This love is the principle of all goodness.

Without it there is no goodness. From it all goodness springs. Upon this love as Its root it flourishes. Even as from the root of hatred of God and enmity against him springs all wickedness, so love beautifully blossoms forth and bears fruit in all manner of goodness. Love rejoices in the truth, never in the lie; it delights In righteousness and abhors all unrighteousness; it brings forth fruit unto holiness, the fear of the Lord, wisdom and understanding, humility and meekness, patience and longsuffering, faithfulness and truth, peace and mercy, kindness, purity, obedience, and whatever other goodnesses there may be.

And it reveals Itself antithetically in this world.

For, the goodness of love, of the love of God, manifests itself as a delight in God, a holy zeal to glorify Him, to keep His precepts and thus to be pleasing in His sight; and, therefore, as sorrow over sin and hatred of all unrighteousness. It seeks the good of Zion, it loves the brother, it esteems the other better than oneself. It speaks the truth in love, is kind, merciful, forbearing, forgiving. . . .

Full of goodness!

And filled with all knowledge!

Knowledge that Is knowledge indeed, is here meant. Not a knowledge that is from below, is concerned with the things of this world, but knows not God and the spiritual blessings and virtues of His kingdom; not the knowledge of natural light which is darkness spiritually, is limited by time and death, and blind to the things eternal; but spiritual knowledge and the discernment of faith, whereby spiritual things are spiritually discerned,—such is the knowledge with which the Church Is filled. It is the knowledge of the will of God and of His blessed covenant.

All knowledge!

Knowledge with regard to God and His Christ, the mystery that was hid, but that is now revealed; in whom are all the treasures of knowledge and wisdom. Knowledge of the will of God regarding our personal life, of body and soul and mind and will; regarding our life in every relationship, in the midst of the Church and in this present world.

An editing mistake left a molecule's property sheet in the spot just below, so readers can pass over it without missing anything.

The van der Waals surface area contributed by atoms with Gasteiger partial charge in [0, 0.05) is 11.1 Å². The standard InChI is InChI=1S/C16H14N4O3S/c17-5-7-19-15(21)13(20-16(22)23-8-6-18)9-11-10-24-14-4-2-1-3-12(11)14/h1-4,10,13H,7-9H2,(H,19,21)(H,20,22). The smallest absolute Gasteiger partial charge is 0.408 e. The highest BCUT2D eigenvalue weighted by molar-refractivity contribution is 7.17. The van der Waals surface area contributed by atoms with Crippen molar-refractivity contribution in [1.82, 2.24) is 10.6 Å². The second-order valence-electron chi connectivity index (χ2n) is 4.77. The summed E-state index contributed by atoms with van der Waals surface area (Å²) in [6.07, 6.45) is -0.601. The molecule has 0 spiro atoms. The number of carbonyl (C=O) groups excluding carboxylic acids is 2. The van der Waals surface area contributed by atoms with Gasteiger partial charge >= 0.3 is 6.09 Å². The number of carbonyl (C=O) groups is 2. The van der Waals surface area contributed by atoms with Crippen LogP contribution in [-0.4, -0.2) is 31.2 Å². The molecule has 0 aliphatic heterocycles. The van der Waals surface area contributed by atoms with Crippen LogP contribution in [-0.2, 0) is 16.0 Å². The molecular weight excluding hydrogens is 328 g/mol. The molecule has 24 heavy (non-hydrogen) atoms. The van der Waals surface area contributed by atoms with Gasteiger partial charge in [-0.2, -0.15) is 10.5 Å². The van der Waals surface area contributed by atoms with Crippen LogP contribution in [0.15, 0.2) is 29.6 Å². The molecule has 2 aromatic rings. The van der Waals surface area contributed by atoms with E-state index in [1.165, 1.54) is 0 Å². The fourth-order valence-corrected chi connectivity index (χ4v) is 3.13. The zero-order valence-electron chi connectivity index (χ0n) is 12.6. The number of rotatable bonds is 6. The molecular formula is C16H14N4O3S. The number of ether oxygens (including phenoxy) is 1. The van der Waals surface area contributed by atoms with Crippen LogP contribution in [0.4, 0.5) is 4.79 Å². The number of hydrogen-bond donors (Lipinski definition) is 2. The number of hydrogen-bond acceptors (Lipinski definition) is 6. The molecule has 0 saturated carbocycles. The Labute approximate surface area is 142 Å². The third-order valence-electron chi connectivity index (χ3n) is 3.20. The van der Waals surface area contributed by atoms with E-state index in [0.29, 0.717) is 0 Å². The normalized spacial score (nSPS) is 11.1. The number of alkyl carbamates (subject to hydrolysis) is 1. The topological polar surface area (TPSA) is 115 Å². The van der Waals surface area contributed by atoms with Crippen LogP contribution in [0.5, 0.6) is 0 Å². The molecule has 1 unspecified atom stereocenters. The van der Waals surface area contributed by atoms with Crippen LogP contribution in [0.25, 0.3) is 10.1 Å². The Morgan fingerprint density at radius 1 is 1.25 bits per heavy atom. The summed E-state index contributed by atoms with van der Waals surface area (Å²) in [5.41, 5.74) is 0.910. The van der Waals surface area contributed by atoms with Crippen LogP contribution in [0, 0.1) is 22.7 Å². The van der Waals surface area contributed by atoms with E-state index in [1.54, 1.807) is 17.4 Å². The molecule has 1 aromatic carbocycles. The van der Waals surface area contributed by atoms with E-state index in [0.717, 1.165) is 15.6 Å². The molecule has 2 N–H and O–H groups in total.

Goodness and all knowledge!

Intimately they are related. Inseparably they are connected. For, in a sense knowledge is also goodness. Yet, they may be distinguished. Goodness is a matter of the heart, of the will; knowledge of the mind. Knowledge must be motivated by, rooted in goodness; goodness must be enlightened, guided by knowledge. Mere knowledge without goodness is double wickedness; goodness without knowledge is blind.

I am persuaded that you are full of goodness. . . . Filled with all knowledge!

Blessed testimony!

Full. . . . filled!

A strong statement, indeed!

Must we, perhaps, read these words as a form of hyperbole, an exaggeration, that is not literally true?

Does the apostle, perhaps use these strong terms in order to flatter the Christians at Rome? Or, if in their literal significance they were applicable to the Church at Rome, was that congregation, perhaps, an exception, so that the words cannot be generally applied to the Church of Christ in the world?

Filled and full?

Does not the real appearance of the Church of Christ in this present world gainsay this testimony? And would not every Christian, who has knowledge of himself in the light of the truth, hesitate to apply the strong words of the apostle to himself?